Up to a few months ago, nobody talked about brothers Javier Eriberto Rivera Maradiaga and Devis Leonel Rivera Maradiaga who ran the Joya Grande Zoo in Honduras. But many Hondurans knew about their dealings. “The owners of the zoo are narcos,” was the word whispered throughout the country. It was a not-so-secret secret. In September the U.S. Treasury Department placed sanctions against the Rivera brothers, signaling them under the Kingpin Act as international drug traffickers and ring leaders of a band called “Los Cachiros” and eventually seized the zoo. Other family members were designated as well for their participation in international trafficking activities. “Los Cachiros is a violent drug trafficking organization in Honduras whose members plow illicit drug proceeds into businesses and properties in order to gain public legitimacy and launder their wealth,” according to a statement by Treasury’s Director of the Office of Foreign Assets Control Adam J. Szubin. The other designated individuals apart from Javier Eriberto Rivera Maradiaga, 41, and Devis Leonel Rivera Maradiaga, 36, are their parents Santos Isidro Rivera Cardona, 65, and Esperanza Caridad Maradiaga Lopez, 64; siblings Maira Lizeth, 38, and Santos Isidro Rivera Maradiaga, 28; and Bismarck Antonio Lira Jiron, 36, a cell leader in Nicaragua who was arrested last year. The U.S. Treasury also identified businesses either owned, directed or controlled by the Rivera Maradiagas, among them a cattle and agriculture enterprise called Ganaderos Agricultores del Norte; an African palm oil producer known as Palma del Bajo Aguan; mining manufacturing company Minera Mi Esperanza; Inmobiliaria Rivera Maradiaga, focused on road construction; and zoo and eco-tourist park Joya Grande. As the announcement was made, local authorities launched operations in Tocoa and Bonito Oriental, Colón, as well as in Santa Cruz de Yojoa in Cortés, to seize the properties. The northeastern region where the Riveras operate is fertile. They began as cattle raiders, stealing and reselling animals in the departments of Colón and Olancho, police said. As their land holdings grew, so did their connections with suspected drug traffickers. By the early 2000s, police said they were moving drugs from South America to Mexican handlers in Guatemala. Drugs came in through La Mosquitia, transported to Colón and they cut the drugs down to smaller portions, authorities said. They hired local gang members to carry packets in backpacks on motorcycles to raise less suspicion. Authorities estimated the Cachiros earned between $2,000 and $2,500 per kilo transported. The Cachiros established themselves as the main coordinators for moving drugs to and from Honduras for Colombian and Mexican drug trafficking organizations, including the Sinaloa Cartel, employing land, air, and sea mediums, authorities said. Their activities have been linked to seizures of cocaine in Central America. Los Cachiros reportedly controls up to 90 percent of the clandestine airstrips in Honduras with assets worth at least $800 million. The Rivera Maradiaga’s wealth became apparent in the new branches they ventured in, opening the businesses as money laundering venues, authorities said. They stocked the northern markets with beef, they produced oil, they opened hotels, bought a soccer club and in 2010 opened Joya Grande Zoo, located 124 miles north of the capital Tegucigalpa. It shelters 58 species of animals, including a giraffe, zebras, llamas, kangaroos, camels, Siberian tigers, African lions, hippopotamuses and more, to complete a collection of 300 in total. The zoo, still open to the public under the government’s office of confiscated assets, covers about 200 hectares. It is a reminder of other famous narcos’ proclivity for exotic animals both in Mexico and Colombia. Joya Grande is one of 61 properties seized by local authorities in an operation that involved at least 200 police officers and military elements. By the end of September, the family’s lawyer, Kenneth Araujo, told reporters that the confiscated properties were obtained legally and that some of the properties didn’t even belong to the Rivera Maradiagas, like the zoo. “It never belonged to them,” he said. Zoo employees claimed they did not know the park belonged to traffickers. The government, in turn, decided to hire everyone already working in the zoo and keep it open to visitors who pay the equivalent of $20 –just like in the past, to enjoy all the entertainment options offered in the grounds, from canopy rides to aquatic slides, in addition to the $150 cabin accommodations for those who wish to stay overnight. “The loyalty of employees and members of the community is not surprising,” explains security analyst María Luisa Borjas. “These people employ hundreds of people. They established their businesses in remote areas with very little or inexistent governmental presence and they help locals in many ways. Neighbors are indebted to them and even resent it when authorities step in accusing their benefactors and altering the order of things.” The seizure represents the first phase of the operation against Los Cachiros, said Honduran Police Chief, Juan Carlos Bonilla. “There will be a second phase,” he said. He didn’t provide details of what may come next. Authorities have since confiscated 44 properties. All of them were vacated, police said. At least 70 bank accounts –in Lempiras and Dollars, around a dozen commercial enterprises and 24 vehicles also were seized. The director of the government’s office of seized assets (Oficina Administradora de Bienes Incautados, OABI), Humberto Palacios Moya, confirmed no money was found in the accounts. “They were emptied with anticipation.” In PARAGUAY, narcs and mobsters are presenting themselves as candidates for the traditional political parties…meaning, they don’t have zoos…but they do buy political parties. By Dialogo December 05, 2013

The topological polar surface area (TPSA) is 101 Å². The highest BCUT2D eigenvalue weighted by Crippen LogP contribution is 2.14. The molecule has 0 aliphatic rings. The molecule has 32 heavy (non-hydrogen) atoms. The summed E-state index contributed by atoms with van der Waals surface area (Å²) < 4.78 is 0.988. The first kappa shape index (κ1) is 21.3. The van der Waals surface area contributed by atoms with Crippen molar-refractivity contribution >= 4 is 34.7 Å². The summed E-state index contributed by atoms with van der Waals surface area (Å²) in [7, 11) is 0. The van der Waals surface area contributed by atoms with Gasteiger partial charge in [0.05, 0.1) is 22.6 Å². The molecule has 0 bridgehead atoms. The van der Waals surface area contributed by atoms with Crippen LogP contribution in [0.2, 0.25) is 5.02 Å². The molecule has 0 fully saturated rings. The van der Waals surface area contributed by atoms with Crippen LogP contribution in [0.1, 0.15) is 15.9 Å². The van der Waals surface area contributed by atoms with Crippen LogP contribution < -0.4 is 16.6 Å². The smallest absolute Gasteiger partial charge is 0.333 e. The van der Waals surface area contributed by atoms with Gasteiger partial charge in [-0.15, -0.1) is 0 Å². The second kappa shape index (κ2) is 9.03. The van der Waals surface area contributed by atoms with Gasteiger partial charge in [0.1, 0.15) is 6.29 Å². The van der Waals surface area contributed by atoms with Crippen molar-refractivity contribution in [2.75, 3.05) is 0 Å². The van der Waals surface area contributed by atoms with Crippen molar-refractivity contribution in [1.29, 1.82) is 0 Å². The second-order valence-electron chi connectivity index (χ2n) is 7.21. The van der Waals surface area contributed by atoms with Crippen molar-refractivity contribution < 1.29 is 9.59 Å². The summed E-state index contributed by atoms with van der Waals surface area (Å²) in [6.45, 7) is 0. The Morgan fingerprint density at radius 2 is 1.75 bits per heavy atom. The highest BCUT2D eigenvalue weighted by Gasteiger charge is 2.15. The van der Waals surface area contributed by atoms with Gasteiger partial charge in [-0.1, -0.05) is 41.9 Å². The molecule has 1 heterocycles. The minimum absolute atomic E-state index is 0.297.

He has scored five times in his first six outings in Group F, turning in a handful of eye-catching displays. Lafferty, 27, is now hoping to persuade Norwich boss Alex Neil he can do the same for him. “Obviously I’m still a Norwich player so I’m going to go back, work hard to get into the manager’s plans and see how it is,” he said after Saturday’s 0-0 draw against Romania. “I’ll go back, get a pre-season under my belt and see how he (Neil) wants to fit me in. “He’s asked my agent about me and it’s good that he’s keeping me in mind. “I’ll sit down with him and my agent and have a proper man-to-man talk. If he turns round and says he doesn’t see me in his plans, I’ll move on. Obviously I’ll be disappointed because Norwich is a fantastic club and the fans have been brilliant with me, but it’s one of those decisions you have to make and we’ll see what happens.” Lafferty, meanwhile, is revelling in his leading man status for Northern Ireland. His goals have been key to the side’s haul of 13 points from six matches in Group F, leaving them in second place and in sight of a first major tournament in 30 years. “We know how close we are. All the lads are itching for it,” he said. “With the trust (manager) Michael (O’Neill) has shown in me, I’m so excited to play for him every time. I just can’t wait to pull on the shirt for him. “We’re so close and everyone is starting to believe we can make it. I’m sure we will.” Lafferty moved to Carrow Road last summer but struggled for game time in his preferred position of centre forward and ended up joining Turkish side Rizespor on loan in January. The Canaries went on to book their top-flight return by defeating Middlesbrough in the play-off final, while a revitalised Lafferty has led his country’s unexpected Euro 2016 push. Northern Ireland striker Kyle Lafferty still hopes to be part of Norwich’s Premier League plans, despite missing the second half of their promotion campaign. Press Association
MATTHEW KUTZ/Herald photoThanks to two-goal efforts from junior captain Aaron Hohlbein and sophomore midfielder/forward Sho Fujita, the Wisconsin men’s soccer team notched a pair of one-goal victories to take the Big Toe Invitational title last weekend.Hohlbein tallied both of his goals Friday in a 2-1 comeback to beat UNLV. Fujita notched two goals on Sunday to take down Drake by the same score, with both games coming down to the final minutes.“[Drake is] a very good team, and I would guess they’re going to be right there come tournament time,” Wisconsin head coach Jeff Rohrman said. “There’s a lot of team spirit, a lot of fight in that group and a lot of talent, and that’s a good combination to have.”It was a story of missed opportunities early on in Friday’s game. The Badgers outshot UNLV 17-7 in the contest and had some great chances in the first half, but could not convert.Instead, UNLV took the lead in the 14th minute and held the lead until the 69th minute. With a handball called on the Runnin’ Rebels, the Badgers had a set-piece opportunity from the left side of the field.Freshman Zack Lambo offered up a great effort to the far post and Hohlbein leapt up through traffic to head the ball home and tie the game 1-1. He avenged an effort just minutes earlier which saw one of his shots get blocked and a rebound effort bank off the right post.“I thought as a group we responded really well to a challenging, yet somewhat frustrating first half,” Rohrman said. “Because we’re down 1-0, and when you look at the stats, it’s one-way traffic and we should have certainly come away with a little different result at half-time than what it was.”The game remained tied late into the second half despite a few more chances for Badger forwards in which they could not capitalize.In the 85th minute, redshirt freshman Victor Diaz, who had been corralled all game in a physical effort, drew a foul in the box, setting up a Badger penalty kick. Hohlbein took advantage of the opportunity, netting his second goal of the game.“I give our guys credit,” Rohrman said. “They battled, they showed great character and they found a way to get it done and in the past, we haven’t always done that.”Junior goalie Jake Settle made three saves in the UW season opener, including an excellent effort late in the game to preserve the lead.Sunday’s game against Drake provided a different style of game, but produced the same score.The contest saw fewer scoring chances for the Badgers and the teams remained scoreless until late in the first half. In the 41st minute, Fujita got his first goal as a Badger. Hohlbein took a free kick and Christopher Ede headed it on to Fujita, who gave the Badgers their first lead of the game.Drake had many early chances in the second half, but could not tie the game until the 67th minute when they tied the game 1-1 on a goal by Luke Frieberg. The two teams battled back and forth through the end of regulation, with the Badger defense and Settle coming through to preserve the tie through 90 minutes, sending the game to sudden-death overtime.However, once into overtime the Badgers took just 46 seconds to take the game. Again, it was Lambo on the service as he sent the ball in to Reid Johnson, whose flick-on went straight to Fujita and the 5-foot-8 sophomore headed home the game-winning goal.“It’s great for Sho,” Rohrman said. “It’s nice. Now he can tell people that he actually got a head goal. The shortest guy on the field headed the ball home for the winner.”The Badgers took the Big Toe title for the first time in three years, and multiple Badgers earned tournament honors. Sho Fujita was named the tournament’s Most Valuable Offensive Player and Hohlbein was named Most Valuable Defensive Player. Both of them, along with Settle and Johnson were named to the all-Tournament team.The Badgers continue play this weekend at the UW-Milwaukee Panther Classic.